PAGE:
The ten best musical-theater composers in NYC



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  1. Stephen Sondheim. What is left to say about the Great One? A mere list of some of his shows—West Side Story, Gypsy, Sweeney Todd, Follies, Company, Sunday in the Park with George—should suffice. Even most of his flops are classics.


  2. Jeanine Tesori and Tony Kushner. When she writes with other lyricists, as in Thoroughly Modern Millie or Shrek, Tesori is a very capable songsmith. But when paired with the brilliant Kushner, in Caroline, or Change and Mother Courage, she has reached greatness.


  3. William Finn. William Finn made his name with songs that captured the spiky rhythms of smart conversation, but he is also a master of heartbreaking ballads. His show tunes have offbeat heart.

  4. Adam Guettel. He's the grandson of Richard Rodgers, and has inherited the family ear. In Floyd Collins and A Light in the Piazza, he has shown a searchingly original compositional voice; what a shame that his planned adaptation of The Princess Bride is not to be.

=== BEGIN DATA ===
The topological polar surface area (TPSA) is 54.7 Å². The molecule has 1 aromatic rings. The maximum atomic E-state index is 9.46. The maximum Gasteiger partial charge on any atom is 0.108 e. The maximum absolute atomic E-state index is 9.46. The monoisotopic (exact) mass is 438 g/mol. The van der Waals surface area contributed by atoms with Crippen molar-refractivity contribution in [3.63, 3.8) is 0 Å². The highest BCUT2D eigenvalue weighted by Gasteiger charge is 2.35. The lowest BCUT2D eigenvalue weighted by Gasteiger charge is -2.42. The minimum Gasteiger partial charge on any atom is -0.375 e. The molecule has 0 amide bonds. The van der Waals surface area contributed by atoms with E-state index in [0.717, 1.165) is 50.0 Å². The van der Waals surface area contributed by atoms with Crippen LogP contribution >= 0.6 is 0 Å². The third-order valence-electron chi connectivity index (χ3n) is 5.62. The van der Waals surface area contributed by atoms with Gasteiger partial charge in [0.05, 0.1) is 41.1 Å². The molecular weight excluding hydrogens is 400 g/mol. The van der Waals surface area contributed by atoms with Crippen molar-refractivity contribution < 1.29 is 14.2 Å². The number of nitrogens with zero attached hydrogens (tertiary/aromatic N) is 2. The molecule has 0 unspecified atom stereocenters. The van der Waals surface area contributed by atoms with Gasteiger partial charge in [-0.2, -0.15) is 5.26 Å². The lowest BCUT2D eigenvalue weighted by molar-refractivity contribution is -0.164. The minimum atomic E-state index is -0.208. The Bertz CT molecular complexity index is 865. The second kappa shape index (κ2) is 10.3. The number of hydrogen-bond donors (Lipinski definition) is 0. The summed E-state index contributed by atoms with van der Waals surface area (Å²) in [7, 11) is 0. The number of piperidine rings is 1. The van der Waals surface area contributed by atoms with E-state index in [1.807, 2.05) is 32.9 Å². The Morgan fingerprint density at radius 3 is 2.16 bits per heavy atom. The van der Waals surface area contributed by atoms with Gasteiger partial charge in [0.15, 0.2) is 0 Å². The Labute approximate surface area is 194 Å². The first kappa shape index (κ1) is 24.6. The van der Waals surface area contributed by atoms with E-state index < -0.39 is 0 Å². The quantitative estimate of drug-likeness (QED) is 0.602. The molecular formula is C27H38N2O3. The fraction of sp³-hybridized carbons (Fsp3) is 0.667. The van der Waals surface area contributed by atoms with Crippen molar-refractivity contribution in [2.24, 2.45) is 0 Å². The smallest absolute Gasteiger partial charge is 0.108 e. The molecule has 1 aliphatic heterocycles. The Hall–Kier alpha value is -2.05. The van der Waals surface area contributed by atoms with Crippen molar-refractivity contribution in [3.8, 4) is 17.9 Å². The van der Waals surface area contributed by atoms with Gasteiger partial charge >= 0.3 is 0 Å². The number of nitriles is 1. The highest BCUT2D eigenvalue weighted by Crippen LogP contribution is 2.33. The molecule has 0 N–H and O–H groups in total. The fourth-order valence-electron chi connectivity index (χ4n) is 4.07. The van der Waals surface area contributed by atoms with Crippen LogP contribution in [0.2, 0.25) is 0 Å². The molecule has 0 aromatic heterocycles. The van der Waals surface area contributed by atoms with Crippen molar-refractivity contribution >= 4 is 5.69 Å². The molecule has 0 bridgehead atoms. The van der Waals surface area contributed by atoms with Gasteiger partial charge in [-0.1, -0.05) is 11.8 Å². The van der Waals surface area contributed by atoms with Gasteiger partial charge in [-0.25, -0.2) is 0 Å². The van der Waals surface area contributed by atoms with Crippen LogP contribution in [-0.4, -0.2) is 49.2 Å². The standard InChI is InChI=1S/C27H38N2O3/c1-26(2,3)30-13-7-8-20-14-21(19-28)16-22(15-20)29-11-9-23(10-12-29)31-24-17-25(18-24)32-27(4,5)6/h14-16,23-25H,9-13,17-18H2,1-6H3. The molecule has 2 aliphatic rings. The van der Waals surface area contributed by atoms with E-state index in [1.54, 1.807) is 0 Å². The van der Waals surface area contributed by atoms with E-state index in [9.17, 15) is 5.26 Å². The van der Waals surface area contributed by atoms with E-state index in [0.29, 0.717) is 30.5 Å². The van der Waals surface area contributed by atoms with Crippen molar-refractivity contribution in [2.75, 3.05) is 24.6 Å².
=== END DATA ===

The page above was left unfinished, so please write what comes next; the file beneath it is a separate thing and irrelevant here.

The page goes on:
5. Michael Korie and Scott Frankel. The sparkling score of Grey Gardens was somewhat overlooked amid the encomia for Christine Ebersole's performance of it, but Korie and Frankel's melodies linger on. Their newest piece, Happiness, opened in March at Lincoln Center.

  6. Michael Friedman. Best known for the clever, semicomical art songs he has written for the docutheater troupe the Civilians, Friedman is a musical polymath who can also write in a sincere pop vein—as he proved in the undervalued Saved.

  7. Joshua Schmidt and Jason Loewith. The best musical of 2008, the darkly provocative Adding Machine, owed much of its power to Schmidt and Loewith's eclectic, sometimes discordant, always surprising score.

  8. David Yazbek. Yazbeck's knack for pop melodies has borne fruit in two Broadway musicals based on movies: The Full Monty and Dirty Rotten Scoundrels. He's currently at work on shows about Harry Houdini and Bruce Lee.

  9. Duncan Sheik and Steven Sater. Sheik and Sater's breakthrough, Spring Awakening, gave Broadway what might be its most authentic rock sound ever. Now the duo is back to the grindstone, working on two new pieces in tandem: Nightingale and Nero.

  10. Michael John LaChiusa. One of the most gifted and musically ambitious composers to come along in the past two decades, LaChiusa chooses fascinating subjects for adaptation. If he could only hook up with a book writer, he—and we—would be set.

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